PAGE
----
Introducing The 2018 PredictIt Midterms Spreadsheet

Keeping track of all the markets in play this November is challenging.  PredictIt’s interface isn’t always ideal and many markets can slip through the cracks.  To help you find the markets you’re interested in, I’ve organized everything relevant to the midterm elections into a single spreadsheet:

Find markets and compare their prices to what other forecasters and models say

I’ve included data from several other modelers/forecasters for you to gauge what the chances are in a given race (whether or not we have a market).  In this way you can see where there’s consensus and disagreement among modelers or between modelers and the market.

Organization and update schedule

There are four sheets in the spreadsheet:

  • Major markets – the high volume markets that cover the overall outcome of the 2018 midterms
  • House – forecasts for each individual House race (only “competitive” races are shown)
  • Senate – forecasts for each Senate race
  • Governors – forecasts for each governor’s office race

I plan to update this spreadsheet once a week – partly because it’s currently very time-consuming to get data for DDHQ and 538 for individual races.  While I’ll work on automating that, for now expect only a weekly update.  But in the interim, you can feel free to use the spreadsheet as a springboard to visit those sites whenever you feel to see the most recent version of their model’s output.

Models disagree!

Each modeler and forecaster works with different assumptions, algorithms, and even data.  Different inputs, different machines.  So they should be expected to produce different results from each other, especially at the individual House district level.  Below I’ve highlighted a few examples of interesting divergences.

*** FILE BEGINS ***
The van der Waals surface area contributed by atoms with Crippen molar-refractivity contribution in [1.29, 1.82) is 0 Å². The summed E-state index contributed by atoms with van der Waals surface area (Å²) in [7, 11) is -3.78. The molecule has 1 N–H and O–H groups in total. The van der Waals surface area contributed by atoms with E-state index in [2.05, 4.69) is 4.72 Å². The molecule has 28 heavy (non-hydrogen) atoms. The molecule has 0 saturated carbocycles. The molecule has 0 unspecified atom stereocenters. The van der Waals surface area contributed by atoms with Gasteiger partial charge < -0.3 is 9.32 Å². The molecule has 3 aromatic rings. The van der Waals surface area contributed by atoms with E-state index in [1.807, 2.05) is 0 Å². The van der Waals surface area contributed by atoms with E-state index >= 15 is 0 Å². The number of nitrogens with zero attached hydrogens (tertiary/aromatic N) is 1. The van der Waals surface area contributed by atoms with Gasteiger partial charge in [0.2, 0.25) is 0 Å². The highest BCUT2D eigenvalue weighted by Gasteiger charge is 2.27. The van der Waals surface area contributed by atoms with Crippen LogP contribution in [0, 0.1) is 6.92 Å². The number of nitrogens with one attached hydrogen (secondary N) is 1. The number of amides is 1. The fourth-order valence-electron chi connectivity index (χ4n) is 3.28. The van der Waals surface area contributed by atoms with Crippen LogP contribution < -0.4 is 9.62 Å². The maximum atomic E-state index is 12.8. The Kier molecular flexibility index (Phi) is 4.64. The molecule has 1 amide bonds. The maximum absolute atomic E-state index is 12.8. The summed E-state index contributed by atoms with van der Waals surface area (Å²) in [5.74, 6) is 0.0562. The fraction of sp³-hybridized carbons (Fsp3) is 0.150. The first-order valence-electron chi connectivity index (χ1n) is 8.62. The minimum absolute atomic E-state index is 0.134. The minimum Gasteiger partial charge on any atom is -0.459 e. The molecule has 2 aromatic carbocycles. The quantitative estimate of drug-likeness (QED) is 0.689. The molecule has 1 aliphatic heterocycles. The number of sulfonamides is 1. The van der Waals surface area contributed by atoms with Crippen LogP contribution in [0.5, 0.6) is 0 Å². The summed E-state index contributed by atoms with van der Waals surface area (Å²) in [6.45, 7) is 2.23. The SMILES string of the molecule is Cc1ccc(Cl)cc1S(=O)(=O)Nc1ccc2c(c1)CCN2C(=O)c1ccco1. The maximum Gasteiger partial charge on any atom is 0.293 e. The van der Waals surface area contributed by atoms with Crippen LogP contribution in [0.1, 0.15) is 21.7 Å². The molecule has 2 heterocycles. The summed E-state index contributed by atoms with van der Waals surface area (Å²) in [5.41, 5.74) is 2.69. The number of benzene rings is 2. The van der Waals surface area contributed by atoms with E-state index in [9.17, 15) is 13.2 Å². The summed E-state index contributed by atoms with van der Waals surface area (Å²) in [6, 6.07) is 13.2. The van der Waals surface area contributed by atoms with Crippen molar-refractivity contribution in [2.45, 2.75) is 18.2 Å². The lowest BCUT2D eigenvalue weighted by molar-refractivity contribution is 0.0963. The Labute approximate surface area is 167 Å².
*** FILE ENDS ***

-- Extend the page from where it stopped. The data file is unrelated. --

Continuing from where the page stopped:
What’s going on in CA-39?

This open race for Ed Royce’s seat is rated a toss-up by the experts, a lean D to likely D by DDHQ and The Crosstab, an a Lean R by 538.  PredictIt thinks it slightly favors the Democrats.


Is Curbelo in trouble or winning in FL-26?

While I haven’t systematically measured divergence (not sure that it would be very informative), by eye this is the race the modelers and experts disagree about the most.  (The rest of Florida is estimated with relative consensus).


Models agree MN races are ¯\_(ツ)_/¯

Consensus and disagreement both indicate that these races are tight.  Will be interesting to see (now that primaries are over) how new polling starts to tease this apart.


Weirdness in OH and PA

While there are some out-there predictions all over, a few stick out in these states.  How can TheCrosstab’s model favor Republicans at >99% in OH-12?  How can DDHQ/0ptimus’s model think Democrats are 60-40 favorites in PA-14?


Double-checked this just to make sure.

Wild disagreements in WA, WI, and WV

Not sure what to make of these WA-08, WI-01, and WV-03 forecasts.


The rest

There’s plenty more little nuggets in there (if nothing else, I found a few potentially mispriced markets along the way).  Check out Nunes, for instance.  And did you know PI made a market for NY-09 for some reason?

If you have any suggestions for additional data I should incorporate don’t hesitate to send them my way (@jipkin, on the PI boards, or here).  Otherwise, hope you find this useful, and enjoy!

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